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What the coronavirus looks like up close

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 Biology   |   Health   |   Science
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Seeing the virus up close helps us understand it.

Support Vox by joining the Video Lab at http://vox.com/join or making a one-time contribution: http://vox.com/contribute

The images of SARS-CoV-2, the novel coronavirus that first appeared in humans in late 2019, were made using electron microscopy. The virus measures around 100 nanometers, and the smallest wavelengths of light that humans can see measure around 400 nanometers, meaning the virus is too small to see with a standard light microscope. To see something that small, you need a device that uses smaller wavelengths than light. Electrons, when accelerated in a field, behave as a wave with a tiny wavelength to accomplish this.

Two electron microscopy techniques, SEM and TEM, offer different views. A Scanning Electron Microscope (SEM) scans the surface of a sample and records information that bounces back, similar to a satellite image. A Transmission Electron Microscope (TEM) transmits electrons through a sample and projects a cross section of its inner structure. Together, these images help scientists observe the virus and how it moves in and out of host cells.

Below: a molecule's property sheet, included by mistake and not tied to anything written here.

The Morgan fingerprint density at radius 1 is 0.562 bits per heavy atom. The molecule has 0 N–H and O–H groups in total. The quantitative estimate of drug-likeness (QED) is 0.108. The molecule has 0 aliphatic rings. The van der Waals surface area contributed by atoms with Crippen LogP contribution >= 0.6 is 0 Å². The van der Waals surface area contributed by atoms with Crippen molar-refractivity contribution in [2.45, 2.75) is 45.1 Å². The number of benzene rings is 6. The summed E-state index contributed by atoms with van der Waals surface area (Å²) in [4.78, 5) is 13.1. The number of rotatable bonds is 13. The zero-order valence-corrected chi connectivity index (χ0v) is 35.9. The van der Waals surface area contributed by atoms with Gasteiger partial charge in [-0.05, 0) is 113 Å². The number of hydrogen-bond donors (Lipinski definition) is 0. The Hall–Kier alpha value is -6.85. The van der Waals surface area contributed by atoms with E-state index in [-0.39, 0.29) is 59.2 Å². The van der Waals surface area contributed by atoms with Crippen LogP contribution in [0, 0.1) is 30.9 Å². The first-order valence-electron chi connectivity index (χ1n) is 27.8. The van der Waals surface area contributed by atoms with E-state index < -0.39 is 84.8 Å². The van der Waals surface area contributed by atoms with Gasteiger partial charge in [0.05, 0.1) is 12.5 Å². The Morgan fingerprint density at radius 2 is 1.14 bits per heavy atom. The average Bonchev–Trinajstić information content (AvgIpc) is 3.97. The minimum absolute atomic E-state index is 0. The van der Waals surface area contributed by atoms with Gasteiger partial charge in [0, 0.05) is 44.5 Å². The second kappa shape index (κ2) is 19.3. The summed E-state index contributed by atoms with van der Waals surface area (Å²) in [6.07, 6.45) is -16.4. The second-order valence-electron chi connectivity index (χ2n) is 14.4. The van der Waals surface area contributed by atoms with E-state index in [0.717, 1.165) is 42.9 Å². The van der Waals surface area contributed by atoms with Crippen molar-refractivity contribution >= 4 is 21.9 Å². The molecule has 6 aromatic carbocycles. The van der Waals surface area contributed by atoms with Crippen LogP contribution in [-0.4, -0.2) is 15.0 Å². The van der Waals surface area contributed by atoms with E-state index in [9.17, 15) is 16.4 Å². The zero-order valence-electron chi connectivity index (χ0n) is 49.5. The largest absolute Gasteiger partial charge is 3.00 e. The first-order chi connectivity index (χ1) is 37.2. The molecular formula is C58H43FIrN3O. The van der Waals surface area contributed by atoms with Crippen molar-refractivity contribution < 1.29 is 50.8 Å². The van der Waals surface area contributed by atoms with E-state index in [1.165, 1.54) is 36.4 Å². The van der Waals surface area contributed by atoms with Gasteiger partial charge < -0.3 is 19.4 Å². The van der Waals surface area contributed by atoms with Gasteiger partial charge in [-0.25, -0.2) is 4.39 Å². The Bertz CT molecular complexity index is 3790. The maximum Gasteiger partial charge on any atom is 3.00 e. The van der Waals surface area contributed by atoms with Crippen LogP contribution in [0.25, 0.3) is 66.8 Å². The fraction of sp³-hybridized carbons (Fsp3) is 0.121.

Check out Vox's guide to navigating the coronavirus: https://www.vox.com/2020/3/5/21162138/vox-guide-to-covid-19-coronavirus

Read and see more about how the virus attacks our bodies in this New Yorker article:
https://www.newyorker.com/science/elements/from-bats-to-human-lungs-the-evolution-of-a-coronavirus

Note: The headline for this video has been updated since publishing.
Previous headline: How images of coronavirus are made

Correction: At 4:07, an animation in a previous version of this video implied that antibodies coat the entire cell membrane, when they actually bind to specific proteins on the virus. The error has been corrected..

Vox.com is a news website that helps you cut through the noise and understand what's really driving the events in the headlines. Check out http://www.vox.com.
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